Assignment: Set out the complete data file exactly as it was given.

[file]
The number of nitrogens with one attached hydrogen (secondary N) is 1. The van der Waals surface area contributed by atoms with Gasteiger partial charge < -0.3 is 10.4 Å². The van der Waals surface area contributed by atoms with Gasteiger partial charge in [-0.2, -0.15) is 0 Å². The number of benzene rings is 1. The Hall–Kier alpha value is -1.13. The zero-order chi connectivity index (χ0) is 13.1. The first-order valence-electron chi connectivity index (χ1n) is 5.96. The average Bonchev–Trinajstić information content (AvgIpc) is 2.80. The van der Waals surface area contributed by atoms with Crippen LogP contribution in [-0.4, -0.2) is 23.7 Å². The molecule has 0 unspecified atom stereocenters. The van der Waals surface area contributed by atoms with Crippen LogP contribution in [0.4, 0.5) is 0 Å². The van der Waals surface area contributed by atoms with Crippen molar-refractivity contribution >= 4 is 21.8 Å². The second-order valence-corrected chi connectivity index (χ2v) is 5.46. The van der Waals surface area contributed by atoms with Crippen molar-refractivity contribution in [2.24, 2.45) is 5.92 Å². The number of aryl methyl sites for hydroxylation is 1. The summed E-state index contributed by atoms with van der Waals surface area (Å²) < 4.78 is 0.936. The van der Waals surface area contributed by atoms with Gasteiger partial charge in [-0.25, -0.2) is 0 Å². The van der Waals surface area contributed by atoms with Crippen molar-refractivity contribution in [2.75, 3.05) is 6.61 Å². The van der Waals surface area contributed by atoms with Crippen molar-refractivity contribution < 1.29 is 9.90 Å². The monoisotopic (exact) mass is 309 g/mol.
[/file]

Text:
The number of nitrogens with one attached hydrogen (secondary N) is 1. The van der Waals surface area contributed by atoms with Gasteiger partial charge < -0.3 is 10.4 Å². The van der Waals surface area contributed by atoms with Gasteiger partial charge in [-0.2, -0.15) is 0 Å². The number of benzene rings is 1. The Hall–Kier alpha value is -1.13. The zero-order chi connectivity index (χ0) is 13.1. The first-order valence-electron chi connectivity index (χ1n) is 5.96. The average Bonchev–Trinajstić information content (AvgIpc) is 2.80. The van der Waals surface area contributed by atoms with Crippen LogP contribution in [-0.4, -0.2) is 23.7 Å². The molecule has 0 unspecified atom stereocenters. The van der Waals surface area contributed by atoms with Crippen LogP contribution in [0.4, 0.5) is 0 Å². The van der Waals surface area contributed by atoms with Crippen molar-refractivity contribution >= 4 is 21.8 Å². The second-order valence-corrected chi connectivity index (χ2v) is 5.46. The van der Waals surface area contributed by atoms with Crippen molar-refractivity contribution in [2.24, 2.45) is 5.92 Å². The number of aryl methyl sites for hydroxylation is 1. The summed E-state index contributed by atoms with van der Waals surface area (Å²) < 4.78 is 0.936. The van der Waals surface area contributed by atoms with Gasteiger partial charge in [-0.25, -0.2) is 0 Å². The van der Waals surface area contributed by atoms with Crippen molar-refractivity contribution in [2.75, 3.05) is 6.61 Å². The van der Waals surface area contributed by atoms with Crippen molar-refractivity contribution < 1.29 is 9.90 Å². The monoisotopic (exact) mass is 309 g/mol.